A series of strange coincidences began on February 24th, when a group called the American-Iranian Council held a special event featuring CNN correspondent Christiane Amanpour and a screening of her documentary, “Revolutionary Journey,” in which Amanpour, who was born in Iran, returned to the country to tell us about all the wonderful changes going on there. Three days later her program aired on CNN. Then, about three weeks later, the American-Iranian Council held a conference featuring Madeleine Albright hailing the changes in Iran. Albright?s spokesman, James Rubin, is married to Amanpour.
Amanpour says that her documentary, which was filmed last October, was aired to coincide with the parliamentary elections occurring in Iran on February 18. But the fact that it was screened at a meeting of the American-Iranian Council suggests that there may have been another purpose behind it—to support the “overture” to Iran that was announced by Albright at the subsequent council meeting.
All of this matters because, by Amanpour?s own admission, the government of Iran hasn?t changed in the areas of foreign policy, the military and the judiciary. That means that the Iranian regime continues to sponsor terrorism that can target American citizens. Even on the matter of the internal changes in Iran, Amanpour admits that what may be developing there is a “Moslem democracy.” This means that Jews, Christians and members of other religious faiths will continue to be discriminated against. In fact, some Iranian Jews are going on trial on trumped-up charges of being spies.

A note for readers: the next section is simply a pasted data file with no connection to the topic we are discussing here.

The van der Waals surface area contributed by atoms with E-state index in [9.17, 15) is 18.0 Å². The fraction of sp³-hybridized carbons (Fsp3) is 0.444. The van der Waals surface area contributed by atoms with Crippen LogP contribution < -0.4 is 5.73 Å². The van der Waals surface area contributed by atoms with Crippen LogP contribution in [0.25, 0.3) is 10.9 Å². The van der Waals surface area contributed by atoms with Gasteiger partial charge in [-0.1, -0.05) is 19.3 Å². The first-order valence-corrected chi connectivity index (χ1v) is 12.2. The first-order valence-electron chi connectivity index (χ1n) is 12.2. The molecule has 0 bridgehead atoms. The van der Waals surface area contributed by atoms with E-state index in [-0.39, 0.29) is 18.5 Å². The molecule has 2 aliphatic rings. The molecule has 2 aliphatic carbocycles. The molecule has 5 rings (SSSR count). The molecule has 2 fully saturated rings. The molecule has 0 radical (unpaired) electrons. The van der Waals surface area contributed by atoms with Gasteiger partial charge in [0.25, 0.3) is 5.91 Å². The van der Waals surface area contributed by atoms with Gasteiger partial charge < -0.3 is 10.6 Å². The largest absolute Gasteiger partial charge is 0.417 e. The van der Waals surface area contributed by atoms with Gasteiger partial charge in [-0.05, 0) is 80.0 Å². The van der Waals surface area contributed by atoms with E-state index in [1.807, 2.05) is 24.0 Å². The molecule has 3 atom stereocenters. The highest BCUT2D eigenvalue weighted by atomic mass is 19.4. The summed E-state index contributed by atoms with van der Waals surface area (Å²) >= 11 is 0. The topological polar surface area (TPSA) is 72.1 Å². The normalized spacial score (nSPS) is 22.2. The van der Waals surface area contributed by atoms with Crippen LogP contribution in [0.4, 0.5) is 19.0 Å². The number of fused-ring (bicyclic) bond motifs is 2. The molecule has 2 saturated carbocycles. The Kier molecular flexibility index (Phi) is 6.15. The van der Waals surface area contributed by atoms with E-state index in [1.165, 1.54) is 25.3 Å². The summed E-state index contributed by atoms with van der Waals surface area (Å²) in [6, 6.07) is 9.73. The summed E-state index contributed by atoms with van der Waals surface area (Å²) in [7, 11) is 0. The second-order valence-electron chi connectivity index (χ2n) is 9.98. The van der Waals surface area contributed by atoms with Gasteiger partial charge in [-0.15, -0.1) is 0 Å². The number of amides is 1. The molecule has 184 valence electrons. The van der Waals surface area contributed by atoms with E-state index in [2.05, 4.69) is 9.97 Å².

Overall, Amanpour?s program was geared toward encouraging a change in U.S. policy toward Iran. Talking about her program on the day it aired, she said, “I believe it is now up to the United States to take a fresh approach to Iran and come up with some significant gestures.” That, of course, is exactly what happened with the Albright speech. Amanpour?s views were obviously communicated to Albright through her husband, or perhaps in person. The U.S. policy change was apparently coordinated with the airing of the CNN program.
This is not the first time that a possible conflict of interest has surfaced in relation to CNN on the one hand and the State Department on the other. Writing in his newsletter CounterPunch, left-wing journalist Alexander Cockburn has cited reports that Pentagon personnel may have assisted CNN in doing stories on the war in Kosovo. Eason Jordan, CNN?s president of news gathering and international networks, has disputed this, but Cockburn responded:
QUOTE “It?s impossible not to laugh when CNN execs like Eason Jordan start spouting high-toned stuff about CNN?s refusal to spout government or Pentagon propaganda.” He said “Christiane Amanpour, CNN?s leading foreign correspondent, and a woman whose reports about the fate of Kosovar refugees did much to fan appetite for NATO?s war, has been in bed with the spokesman for the US State Department, and a leading propagandist for NATO during that war, her husband James Rubin.”